It is not difficult to notice the strong emphasis on feminism in this year’s programme. Admittedly, not every film director whose works are on the programme subscribes to feminism; and not every film can be referred to as a ‘feminist film’. The feminist stance of the Film Festival is, however, strongly manifested. The festival starts by showing feminist filmmakers’ He Xiaopei and Yuanyuan’s film Our Marriages, which presents a fascinating account of ‘contract marriages’ formed between lesbians and gay men; this is followed by Yang Yang’s documentary on the Beijing Queer Film Festival, Our Story, which reviews the history of the Festival during the past ten years from a feminist perspective. Golden Gate Girls is an impressive documentary made by Louisa Wei about the female film director Esther Eng who made Cantonese language films in San Francisco in the early 1900s and whose story remains largely unknown to date. Links to Love, directed by Ye Ben, unfolds a fascinating and magic story of intimacy between women. Sweet Eighteen is not only the first film directed by He Wenchao but the first lesbian-themed film that passed Chinese government’s film censorship, hence the celebratory news headline of ‘China’s lesbian film came out’. This year’s film festival also features works by Taiwan feminist film director Huang Yu-Shan and mainland Chinese film director Andrew Yu-Su Cheng. Although Cheng is a male film director, most of his films portray lives and emotions of young Chinese women. The ‘diversities’ unit showcases selected films from the Paris International Lesbian and Feminist Film Festival. Both feminism and lesbianism have a strong presence in other sections of the Film Festival. It is evident that this edition is particularly gender conscious than past editions.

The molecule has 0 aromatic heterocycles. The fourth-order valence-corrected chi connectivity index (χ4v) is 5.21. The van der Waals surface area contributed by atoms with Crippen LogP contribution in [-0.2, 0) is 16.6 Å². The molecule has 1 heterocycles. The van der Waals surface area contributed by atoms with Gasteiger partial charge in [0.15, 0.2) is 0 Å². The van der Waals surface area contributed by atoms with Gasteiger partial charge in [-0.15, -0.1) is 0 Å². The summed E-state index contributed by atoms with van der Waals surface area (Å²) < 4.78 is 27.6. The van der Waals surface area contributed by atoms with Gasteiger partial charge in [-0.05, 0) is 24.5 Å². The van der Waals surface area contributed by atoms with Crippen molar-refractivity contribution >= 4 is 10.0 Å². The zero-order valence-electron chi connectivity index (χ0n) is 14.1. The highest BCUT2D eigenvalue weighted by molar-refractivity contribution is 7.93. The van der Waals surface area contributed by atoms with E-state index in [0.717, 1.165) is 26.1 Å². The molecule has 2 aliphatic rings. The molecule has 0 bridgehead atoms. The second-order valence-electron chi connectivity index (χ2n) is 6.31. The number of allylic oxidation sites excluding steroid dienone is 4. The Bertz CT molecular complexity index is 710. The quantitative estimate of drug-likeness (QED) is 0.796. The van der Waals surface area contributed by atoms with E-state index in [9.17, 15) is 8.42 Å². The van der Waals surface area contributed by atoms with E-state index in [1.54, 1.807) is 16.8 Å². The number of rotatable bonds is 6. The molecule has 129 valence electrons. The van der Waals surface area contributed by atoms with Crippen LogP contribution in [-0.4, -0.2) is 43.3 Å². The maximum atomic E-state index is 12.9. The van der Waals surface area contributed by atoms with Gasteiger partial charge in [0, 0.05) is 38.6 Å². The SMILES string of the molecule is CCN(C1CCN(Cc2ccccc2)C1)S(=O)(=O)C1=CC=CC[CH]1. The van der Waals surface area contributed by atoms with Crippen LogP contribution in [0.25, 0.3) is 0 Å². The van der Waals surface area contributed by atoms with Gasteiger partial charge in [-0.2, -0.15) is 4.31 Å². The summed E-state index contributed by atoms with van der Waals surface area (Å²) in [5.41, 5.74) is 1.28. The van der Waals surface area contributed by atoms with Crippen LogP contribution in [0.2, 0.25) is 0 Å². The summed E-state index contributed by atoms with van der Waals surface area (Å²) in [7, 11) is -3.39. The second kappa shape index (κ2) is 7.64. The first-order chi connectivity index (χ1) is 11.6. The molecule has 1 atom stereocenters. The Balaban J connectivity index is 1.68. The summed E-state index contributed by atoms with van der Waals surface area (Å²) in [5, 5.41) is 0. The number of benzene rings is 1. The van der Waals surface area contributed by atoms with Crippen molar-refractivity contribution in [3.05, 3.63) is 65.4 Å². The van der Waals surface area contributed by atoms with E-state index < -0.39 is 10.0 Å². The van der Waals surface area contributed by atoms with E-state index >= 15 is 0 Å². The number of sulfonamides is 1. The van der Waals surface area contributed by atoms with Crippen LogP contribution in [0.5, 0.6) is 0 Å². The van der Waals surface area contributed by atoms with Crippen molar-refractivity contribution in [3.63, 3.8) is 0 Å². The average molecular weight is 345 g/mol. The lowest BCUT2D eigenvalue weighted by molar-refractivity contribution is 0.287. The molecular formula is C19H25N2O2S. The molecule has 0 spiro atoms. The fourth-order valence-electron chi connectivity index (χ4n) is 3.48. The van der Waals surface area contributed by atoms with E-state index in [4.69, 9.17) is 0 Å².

Here are the questions I shall try to address in this article: what is the connection between feminism and queer politics? How do we justify the strong feminist presence in the Beijing Queer Film Festival?

 

  1. The Gendered Sex and the Sexed Gender

It is often known that gender and sex exist in all societies and at all times in history; it is less well known that as social categories, neither term has a particularly long history. Although gender and sex are two separate words in English, the Taiwanese translation of gender, xing/bie (sex/difference), vividly captures the relation between the two terms. Michel Foucault traces the birth of sexuality in the West to the eighteenth and nineteenth century Europe as a proliferation of discourses on sex and sexuality in medical science, psychology, psychiatry, law and others.[1] Joan Scott attributes the emergence of the term gender to the second wave feminism which ‘invented’ the sex/gender binary.[2] As Judith Butler convincingly demonstrates, the concept of ‘gender’ relies on the concept of ‘sex’: the gender binary of masculinity/femininity is constructed on the basis of the sexual binary of men/women. This process follows strong heteronormative logic: the sexual differences are only possible in a gendered framework; gender is necessarily always already sexed and sex gendered; gender and sex are mutually constitutive.[3] In the light of these theories, it is important that we realise the mutual construction of gender and sex and challenge the established binary oppositions. ‘Queer’ is a powerful way to challenge the sex/gender binaries and norms and to open up possibilities for alternative expressions of genders and sexualities.